Researchers feel that the rates of BV could be lowered if the sexual partners of women with BV are also treated. While early research didn’t show this as being effective, additional research is being conducted to determine if treatment with sexual partners is an effective method to decrease BV recurrence.
Until a general consensus is found in the scientific community about treating sexual partners, several over-the-counter BV treatments are available, along with at-home BV remedies, which can help with symptoms – be it a new or persistent infection.
Always Talk With Your Doctor First
Many over-the-counter treatments are being touted as a means to cure BV, including hydrogen peroxide, tea tree oil and other herbal suppositories. Before you use anything, speak with your doctor about the best course of action for your bacterial vaginosis condition. Before taking any over-the-counter treatment, women are advised to speak with their doctor about their vaginal concerns.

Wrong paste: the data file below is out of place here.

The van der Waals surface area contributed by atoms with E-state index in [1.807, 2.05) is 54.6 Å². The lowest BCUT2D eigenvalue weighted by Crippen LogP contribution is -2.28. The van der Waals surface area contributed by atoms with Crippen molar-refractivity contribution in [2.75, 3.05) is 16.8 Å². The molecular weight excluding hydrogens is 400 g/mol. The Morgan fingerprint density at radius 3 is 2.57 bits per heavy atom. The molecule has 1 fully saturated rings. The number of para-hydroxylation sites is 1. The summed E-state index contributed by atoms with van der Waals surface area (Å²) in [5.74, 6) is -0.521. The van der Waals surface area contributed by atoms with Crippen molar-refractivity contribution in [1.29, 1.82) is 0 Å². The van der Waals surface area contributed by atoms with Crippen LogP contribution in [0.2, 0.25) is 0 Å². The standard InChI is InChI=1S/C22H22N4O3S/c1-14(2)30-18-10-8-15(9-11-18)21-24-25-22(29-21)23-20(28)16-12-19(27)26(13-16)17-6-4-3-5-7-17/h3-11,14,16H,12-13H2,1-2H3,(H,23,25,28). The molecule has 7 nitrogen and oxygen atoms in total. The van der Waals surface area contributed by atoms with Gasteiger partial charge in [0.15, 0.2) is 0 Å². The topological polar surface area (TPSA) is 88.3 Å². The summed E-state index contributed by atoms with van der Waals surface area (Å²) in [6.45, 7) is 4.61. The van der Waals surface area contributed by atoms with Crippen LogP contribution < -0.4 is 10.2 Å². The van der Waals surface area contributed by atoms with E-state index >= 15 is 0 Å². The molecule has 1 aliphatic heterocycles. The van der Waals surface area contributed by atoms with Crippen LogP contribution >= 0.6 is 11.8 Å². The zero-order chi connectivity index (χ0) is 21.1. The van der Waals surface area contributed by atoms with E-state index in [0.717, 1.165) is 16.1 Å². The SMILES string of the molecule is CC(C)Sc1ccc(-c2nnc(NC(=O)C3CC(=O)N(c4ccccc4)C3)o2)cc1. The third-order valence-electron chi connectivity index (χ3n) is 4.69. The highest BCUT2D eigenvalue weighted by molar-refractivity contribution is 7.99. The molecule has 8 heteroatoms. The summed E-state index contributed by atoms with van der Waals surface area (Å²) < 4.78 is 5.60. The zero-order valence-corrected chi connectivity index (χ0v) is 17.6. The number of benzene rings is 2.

Although most women recognize the signs of a yeast infection, it is actually Bacterial Vaginosis that is the most common infection to affect the vagina. Nearly one in three women has its symptoms – pungent fishy odor, grey/white discharge, and pain around and inside the vagina. It’s why many researchers have looked into treatments for BV – to help women cure this condition.
Many studies have found that probiotics positively affect BV, curing the disease. However, not all probiotics are the same, and the best probiotics to use for BV treatment are Lactobacillus rhamnosus GR-1 and Lactobacillus reuteri RC-14 strains. You can find both strains in the Pro-Fem probiotic supplement. When used orally, it can bring balance back to the vagina bacteria and reduce the level of pH, which can also help prevent and treat bacterial vaginosis.
If you have BV, don’t suffer any longer. Talk with your doctor and consider using probiotics to help improve your health today.